→ We welcome video contributions from artists as well as researchers. These videos can take the form of video essays, interviews, video lectures, and experimental videos, and should feature a reflection on images.
Themes of the contributions may include:
1. The empathic gaze: projection, imitation, imagination
→ The visual strategies shaping viewers’ emotional responses and levels of empathic engagement
→ Political uses of images and the role of empathy in the circulation of images
→ Manifestations of the empathic gaze in devotional practices
→ Remote spectatorship and the mechanisms of identification and embodiment
→ Images and the fear of contagion
→ Images and vicarious trauma
2. Animating the inanimate
→ The Pygmalion effect and the construction of living images
→ Idolatry and images as role models
→ The impact of new media and AI on viewers’ interactions with images
→ Image operations and images beyond representation
→ Empathy with visual abstractions
3. Practices of visual investigation
→ Photography and human rights
→ Visual testimony and the construction of visual evidence
→ The use of images in open source investigations
→ Visual literacy and strategies of countering disinformation
→ Ways of empathizing with the archive
We encourage creative uses of presentation technologies. We will accommodate contributors’ ideas and requests regarding visual experimentation in their presentations. For researchers who have no prior experience with video-making and are interested to contribute a video, assistance with filming and editing can be provided. The on-campus recording studio at PXL-Digital Learning Lab will be made available to contributors.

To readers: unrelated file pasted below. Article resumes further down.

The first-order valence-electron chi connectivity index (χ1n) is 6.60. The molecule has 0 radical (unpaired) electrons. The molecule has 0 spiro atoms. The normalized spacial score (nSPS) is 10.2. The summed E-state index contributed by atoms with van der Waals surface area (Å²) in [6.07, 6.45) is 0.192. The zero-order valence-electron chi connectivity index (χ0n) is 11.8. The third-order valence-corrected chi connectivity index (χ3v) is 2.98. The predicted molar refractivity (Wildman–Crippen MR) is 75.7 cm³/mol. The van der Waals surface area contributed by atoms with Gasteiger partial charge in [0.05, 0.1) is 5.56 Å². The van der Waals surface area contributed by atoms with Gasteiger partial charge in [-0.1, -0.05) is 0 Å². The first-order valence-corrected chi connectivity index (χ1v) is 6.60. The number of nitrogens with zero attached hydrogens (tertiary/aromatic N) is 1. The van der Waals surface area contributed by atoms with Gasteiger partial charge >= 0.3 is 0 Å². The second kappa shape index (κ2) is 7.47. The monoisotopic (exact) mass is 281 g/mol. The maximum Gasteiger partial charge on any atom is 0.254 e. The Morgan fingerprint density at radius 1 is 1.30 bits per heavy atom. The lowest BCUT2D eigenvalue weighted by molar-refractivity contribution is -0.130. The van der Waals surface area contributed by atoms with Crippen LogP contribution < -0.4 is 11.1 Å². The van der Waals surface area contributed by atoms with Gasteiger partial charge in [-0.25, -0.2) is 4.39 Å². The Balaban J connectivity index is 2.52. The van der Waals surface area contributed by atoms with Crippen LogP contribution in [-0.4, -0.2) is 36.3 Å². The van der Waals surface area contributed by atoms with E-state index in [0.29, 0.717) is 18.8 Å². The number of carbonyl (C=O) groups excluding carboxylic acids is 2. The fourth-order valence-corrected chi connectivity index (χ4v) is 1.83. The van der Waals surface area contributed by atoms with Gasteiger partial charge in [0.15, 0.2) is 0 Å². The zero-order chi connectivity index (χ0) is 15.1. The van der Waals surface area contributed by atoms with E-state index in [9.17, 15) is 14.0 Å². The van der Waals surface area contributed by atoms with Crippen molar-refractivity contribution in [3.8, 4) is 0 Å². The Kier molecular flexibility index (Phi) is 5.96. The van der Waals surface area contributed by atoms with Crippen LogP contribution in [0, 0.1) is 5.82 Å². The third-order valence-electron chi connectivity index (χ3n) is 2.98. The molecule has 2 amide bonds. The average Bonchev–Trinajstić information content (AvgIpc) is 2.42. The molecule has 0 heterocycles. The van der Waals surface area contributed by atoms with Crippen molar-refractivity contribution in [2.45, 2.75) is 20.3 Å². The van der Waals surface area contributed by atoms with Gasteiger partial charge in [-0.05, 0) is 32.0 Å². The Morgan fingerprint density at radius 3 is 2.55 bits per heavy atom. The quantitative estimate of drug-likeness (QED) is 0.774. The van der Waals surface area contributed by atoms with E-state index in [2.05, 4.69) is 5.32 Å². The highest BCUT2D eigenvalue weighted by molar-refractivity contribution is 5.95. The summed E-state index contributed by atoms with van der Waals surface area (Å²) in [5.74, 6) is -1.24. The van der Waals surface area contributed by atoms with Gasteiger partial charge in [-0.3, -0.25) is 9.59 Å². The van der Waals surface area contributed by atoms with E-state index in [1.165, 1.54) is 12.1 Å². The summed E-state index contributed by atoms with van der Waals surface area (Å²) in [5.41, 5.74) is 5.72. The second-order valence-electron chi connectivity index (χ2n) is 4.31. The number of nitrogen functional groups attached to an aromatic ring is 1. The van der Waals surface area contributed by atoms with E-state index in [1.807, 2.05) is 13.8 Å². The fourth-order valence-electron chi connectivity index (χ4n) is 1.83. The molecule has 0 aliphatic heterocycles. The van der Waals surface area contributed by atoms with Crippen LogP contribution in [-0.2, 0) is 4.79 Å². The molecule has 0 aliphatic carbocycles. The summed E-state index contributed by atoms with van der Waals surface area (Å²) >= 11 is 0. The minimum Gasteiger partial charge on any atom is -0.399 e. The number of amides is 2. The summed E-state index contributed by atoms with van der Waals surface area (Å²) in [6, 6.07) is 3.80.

The exhibition will run from November 16–December 15. An opening reception is scheduled for the evening of November 16.
The two-day conference will take place on November 17–18, with a keynote lecture by Christina Varvia (Forensic Architecture) on the evening of November 17.
The venue for the conference and exhibition is PXL-MAD Gallery, Elfde-Liniestraat 25, 3500 Hasselt.
To be considered for the conference and/or exhibition, please submit an abstract of ca. 250 words to email@example.com by May 21, 2023. The abstract should sketch a topic pertaining to empathy and images, and should specify if you wish to contribute a video or a lecture. Lectures should be in English, while the video contributions can be in English, Dutch, French or German.
→ Your current institutional affiliation (where applicable) and a short biographical note indicating relevant research or publications
→ The title of your contribution
→ For video works: the estimated duration and language of your contribution
→ If required: a statement requesting travel funding that includes estimated travel costs
There will be no registration fee for contributors. Funding for travel and accommodation can be provided based on need.
Follow the project on Instagram: https://www.instagram.com/agentsofconcern
This project is organised by the research group FRAME at PXL-MAD, School of Arts, in collaboration with Hasselt University, KRIEG?, and CCHA.
With the kind support of the Flemish Government and Video Data Bank.
Graphic Design: Ann Bessemans, READSEARCH